How A Brigade Of Slugs Saved Lives In WWI

Many a war has been fought using slugs — the kind of slugs that ricochet from shotguns and pierce the night air, the kind of slugs that were designed by humankind as pieces of artillery. These heavy lead projectiles were once commonplace on the battlefield, claiming and saving countless lives, and occasionally giving way to protests (via History).

However, World War I featured the other kind of slug -– you know the creepy crawly critters you might find in your backyard after a soft rain. It all began when famed 20th Century malacologist Paul Bartsch encountered a group of slugs in his furnace room engaging in rather erratic behavior (per Smithsonian).

Bartsch, whose studies into mollusks have been well-documented, immediately made note of this behavior. At the time, he couldn't find an applicable use for it, but the scientist in him just found the behavior fascinating enough to jot down. Later down the line, this small discovery would lead to slugs saving lives in WWI.

Slugs could detect gas more quickly and accurately than humans

According to Smithsonian Institution Archives, what malacologist Bartsch observed in his furnace room were visible signals of distress from the slugs as they detected fumes from the gas furnace. To quote Bartsch's research directly, he stated in "Researches on Fungi, Volume 2," "The sense of smell in slugs, like that in dogs, is doubtless more acute than in human beings" (via Google Books).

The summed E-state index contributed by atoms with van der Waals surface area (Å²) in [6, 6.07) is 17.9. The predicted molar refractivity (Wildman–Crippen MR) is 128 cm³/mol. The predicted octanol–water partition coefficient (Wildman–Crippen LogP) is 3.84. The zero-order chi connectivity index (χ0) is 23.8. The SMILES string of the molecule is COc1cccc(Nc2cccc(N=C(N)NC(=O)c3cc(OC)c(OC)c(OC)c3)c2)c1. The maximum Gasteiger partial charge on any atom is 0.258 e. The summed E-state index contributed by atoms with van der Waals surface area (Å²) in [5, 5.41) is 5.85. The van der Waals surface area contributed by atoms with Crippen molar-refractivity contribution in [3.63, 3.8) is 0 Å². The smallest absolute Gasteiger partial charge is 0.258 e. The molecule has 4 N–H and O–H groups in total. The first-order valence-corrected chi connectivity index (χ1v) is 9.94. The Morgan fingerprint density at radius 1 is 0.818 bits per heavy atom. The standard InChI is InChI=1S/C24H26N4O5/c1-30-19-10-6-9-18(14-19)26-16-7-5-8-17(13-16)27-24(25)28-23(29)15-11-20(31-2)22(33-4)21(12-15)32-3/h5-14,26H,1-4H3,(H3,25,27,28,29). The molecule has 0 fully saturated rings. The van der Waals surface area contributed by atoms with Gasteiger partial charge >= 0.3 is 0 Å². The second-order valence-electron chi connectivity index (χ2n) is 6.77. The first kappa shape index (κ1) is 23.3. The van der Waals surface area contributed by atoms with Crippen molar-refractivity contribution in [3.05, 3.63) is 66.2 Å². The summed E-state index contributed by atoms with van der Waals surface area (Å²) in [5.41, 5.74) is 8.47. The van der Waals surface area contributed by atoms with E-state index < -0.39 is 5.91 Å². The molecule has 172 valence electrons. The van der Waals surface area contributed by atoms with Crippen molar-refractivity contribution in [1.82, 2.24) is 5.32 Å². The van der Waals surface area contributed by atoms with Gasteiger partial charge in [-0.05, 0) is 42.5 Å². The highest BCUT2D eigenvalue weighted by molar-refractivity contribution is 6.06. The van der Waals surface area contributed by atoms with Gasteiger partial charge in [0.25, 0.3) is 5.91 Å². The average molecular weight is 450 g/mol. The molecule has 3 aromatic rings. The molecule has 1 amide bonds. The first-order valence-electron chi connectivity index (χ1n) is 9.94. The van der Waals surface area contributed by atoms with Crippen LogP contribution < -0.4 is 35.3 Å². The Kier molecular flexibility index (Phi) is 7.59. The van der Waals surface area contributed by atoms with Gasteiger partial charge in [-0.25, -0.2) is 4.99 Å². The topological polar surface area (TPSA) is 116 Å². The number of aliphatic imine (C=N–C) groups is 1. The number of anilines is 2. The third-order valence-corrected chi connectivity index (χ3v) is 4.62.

Bartsch's observation notes specifically noted a slugs' sensitivity to mustard gas, the toxic fumes of which were being used for the first time during WW1 (per The National WWI Museum and Memorial). By the end of the war, Germany alone had produced 68,000 tons of mustard gas toxin which caused enemy soldiers to choke, convulse, and in some cases, collapse into violent deaths. With no known weapons to combat the odorless, invisible chemical, the United States government resorted to desperate measures by calling in a brigade of slugs.

World War I's brigade of slugs warned soldiers of gas attacks

According to American History, the time the U.S. army released slugs into the trenches in WWI came to be known as the "Slug Brigade." The move, while eccentric, likely saved thousands of lives since soldiers of that time had no clear-cut way of detecting fatal levels of mustard gas in the air.

The slugs, who were able to detect one toxic gas particle for every 10-12,000,000 particles of air, made visible gestures of torment (via Smithsonian Institution Archives). Upon detecting the toxins, these slugs would compress their bodies in order to close their breathing holes and avoid inhaling the fumes. Taking their cues from the slugs, members of WWI militia would mask up any time the slugs alerted them to the presence of mustard gas in the air particles surrounding their trenches of war.

Paul Bartsch's love of mollusks led to several discoveries for the U.S. military, from disease prevention to boat preservation and just about everything in between. But for many historians, the slug brigade will remain the most memorable of all.